Sandown & Haydock Park
Many other of the best National Hunt races take place at mixed-code grounds, that is places offering both flat and jumps racing. Sandown, on the outskirts of Greater London, is one example and Haydock Park, situated close to Aintree, is another. Both of these Jockey Club-owned courses come highly regarded, home to both a number of leading flat and jump races. Ascot is another of these top mixed-code racecourses but the place is better known for its flat racing offering, which is among the best in the country.
Home to the world-famous Royal Ascot, the Berkshire course needs to be fit for a queen (or king) and indeed it is. Boasting some of the top facilities money can buy, Ascot provides arguably the most premium raceday experience in the country, especially if you splash out for one of the more exclusive packages. Steeped in tradition, often full of wonderful attire, a trip to Ascot is not something to be missed for anyone who wants to see horse racing in the finest way possible.
The last three courses we want to talk about all focus solely on flat racing, so you will not find any hurdles or fences here. First and foremost there is Newmarket with its two distinctive L shaped tracks. This historic venue is not only incredibly popular among owners and trainers too but also spectators, who flock to this centuries-old destination in great numbers, especially during the summer. It is during the warmer months that racing at Newmarket transfers over to the ‘July Course’, away from the colossus five-tier grandstand that sits beside the Rowley Mile. In terms of facilities, the July Course has less to offer but it regularly comes with a wonderfully charming garden party atmosphere.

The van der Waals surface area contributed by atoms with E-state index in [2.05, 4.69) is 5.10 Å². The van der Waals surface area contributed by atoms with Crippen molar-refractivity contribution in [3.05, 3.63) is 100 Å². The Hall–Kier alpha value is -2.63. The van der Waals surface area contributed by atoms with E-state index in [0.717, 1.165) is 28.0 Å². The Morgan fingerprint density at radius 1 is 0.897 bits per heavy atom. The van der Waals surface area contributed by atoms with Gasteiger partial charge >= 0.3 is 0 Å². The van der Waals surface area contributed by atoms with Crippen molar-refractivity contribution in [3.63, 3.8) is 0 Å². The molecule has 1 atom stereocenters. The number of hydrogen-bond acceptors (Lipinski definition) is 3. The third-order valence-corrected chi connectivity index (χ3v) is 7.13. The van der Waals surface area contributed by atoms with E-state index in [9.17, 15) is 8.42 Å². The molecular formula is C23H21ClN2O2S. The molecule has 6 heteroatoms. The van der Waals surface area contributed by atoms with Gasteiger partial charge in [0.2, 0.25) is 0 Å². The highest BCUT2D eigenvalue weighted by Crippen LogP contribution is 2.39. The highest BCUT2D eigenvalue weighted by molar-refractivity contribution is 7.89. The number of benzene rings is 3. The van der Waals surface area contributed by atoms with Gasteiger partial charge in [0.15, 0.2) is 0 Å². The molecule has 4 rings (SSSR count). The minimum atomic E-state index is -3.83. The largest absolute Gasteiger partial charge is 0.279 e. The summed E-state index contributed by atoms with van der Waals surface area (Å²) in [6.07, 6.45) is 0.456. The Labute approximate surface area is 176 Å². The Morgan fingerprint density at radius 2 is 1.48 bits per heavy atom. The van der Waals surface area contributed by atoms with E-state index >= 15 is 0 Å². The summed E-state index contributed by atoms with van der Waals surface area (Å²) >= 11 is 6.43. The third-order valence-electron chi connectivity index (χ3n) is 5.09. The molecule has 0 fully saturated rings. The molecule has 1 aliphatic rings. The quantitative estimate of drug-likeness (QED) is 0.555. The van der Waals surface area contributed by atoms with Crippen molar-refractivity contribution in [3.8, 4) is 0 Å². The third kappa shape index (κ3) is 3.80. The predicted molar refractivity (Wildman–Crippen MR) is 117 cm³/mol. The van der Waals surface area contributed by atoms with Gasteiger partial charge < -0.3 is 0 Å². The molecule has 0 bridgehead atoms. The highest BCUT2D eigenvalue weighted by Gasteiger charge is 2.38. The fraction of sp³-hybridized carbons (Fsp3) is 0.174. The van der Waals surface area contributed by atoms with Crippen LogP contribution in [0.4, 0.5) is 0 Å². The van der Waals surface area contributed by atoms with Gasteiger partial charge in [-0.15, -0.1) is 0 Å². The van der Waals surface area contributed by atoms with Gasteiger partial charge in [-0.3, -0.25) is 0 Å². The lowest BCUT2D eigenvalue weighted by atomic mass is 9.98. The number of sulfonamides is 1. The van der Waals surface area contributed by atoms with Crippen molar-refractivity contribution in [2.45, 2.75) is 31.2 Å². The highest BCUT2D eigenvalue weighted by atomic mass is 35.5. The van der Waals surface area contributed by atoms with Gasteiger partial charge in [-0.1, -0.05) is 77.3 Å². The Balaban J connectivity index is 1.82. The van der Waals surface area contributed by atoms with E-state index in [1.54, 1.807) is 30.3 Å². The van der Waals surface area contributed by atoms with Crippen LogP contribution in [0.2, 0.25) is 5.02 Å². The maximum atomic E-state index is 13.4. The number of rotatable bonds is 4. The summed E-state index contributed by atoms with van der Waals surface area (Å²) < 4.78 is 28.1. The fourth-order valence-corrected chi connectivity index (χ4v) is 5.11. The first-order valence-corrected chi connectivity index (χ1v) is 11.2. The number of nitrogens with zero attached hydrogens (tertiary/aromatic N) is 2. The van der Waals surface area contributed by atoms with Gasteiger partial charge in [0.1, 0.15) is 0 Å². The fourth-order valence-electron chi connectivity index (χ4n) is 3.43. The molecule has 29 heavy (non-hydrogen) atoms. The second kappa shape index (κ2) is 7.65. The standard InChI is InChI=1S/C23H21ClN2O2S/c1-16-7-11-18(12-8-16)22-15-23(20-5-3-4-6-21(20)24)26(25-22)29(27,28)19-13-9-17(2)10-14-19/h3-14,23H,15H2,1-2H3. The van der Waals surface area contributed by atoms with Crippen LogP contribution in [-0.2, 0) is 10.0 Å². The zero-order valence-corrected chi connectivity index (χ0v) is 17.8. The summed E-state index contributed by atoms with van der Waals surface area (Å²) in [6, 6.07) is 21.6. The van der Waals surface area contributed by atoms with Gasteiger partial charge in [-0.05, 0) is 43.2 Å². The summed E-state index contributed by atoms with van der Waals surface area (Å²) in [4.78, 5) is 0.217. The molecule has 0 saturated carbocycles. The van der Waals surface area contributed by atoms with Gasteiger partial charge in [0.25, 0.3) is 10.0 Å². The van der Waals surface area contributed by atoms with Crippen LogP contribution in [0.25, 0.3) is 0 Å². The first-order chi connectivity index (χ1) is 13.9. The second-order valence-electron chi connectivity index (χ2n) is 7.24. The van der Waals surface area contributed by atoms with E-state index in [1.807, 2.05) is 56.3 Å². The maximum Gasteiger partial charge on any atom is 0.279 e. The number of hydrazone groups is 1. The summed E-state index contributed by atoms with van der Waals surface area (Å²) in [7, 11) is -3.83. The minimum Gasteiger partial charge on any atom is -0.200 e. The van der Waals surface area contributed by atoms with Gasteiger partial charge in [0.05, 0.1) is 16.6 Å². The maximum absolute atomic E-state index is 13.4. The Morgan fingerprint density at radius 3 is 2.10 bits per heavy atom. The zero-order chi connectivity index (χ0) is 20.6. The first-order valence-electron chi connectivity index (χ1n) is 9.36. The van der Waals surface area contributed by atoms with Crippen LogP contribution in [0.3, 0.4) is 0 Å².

The final two courses to mention are Goodwood and York. You may have heard of the name Glorious Goodwood before and while this may refer to the world-famous five-day festival, it could just as easily apply to the racecourse itself. It is both the quality of action here combined with the course itself that makes Goodwood racing so special. Not only is it a notoriously tricky course for jockeys to navigate thanks to its turns and undulations but it has a picturesque backdrop overlooking the South Downs.
Finally there is York, a place that has on four occasions been named the ‘Best Racecourse in Britain’, making it a huge tourist attraction. Although it attracts its fair share of more casual racegoers, racing enthusiasts also love coming here as it is home to 19 races of Group quality.
There are a lot of huge race meetings in England, most of which tend to sell out so buying your tickets well in advance is strongly encouraged should you want to attend any of them.
March: Cheltenham Festival
The first popular occasion on the yearly calendar is the Cheltenham Festival, held in mid-March. Featuring four days of consistently world-class racing action, there is no bad day to visit this wonderful festival but generally Gold Cup day (Friday) is seen as the pick of the bunch.
April: Grand National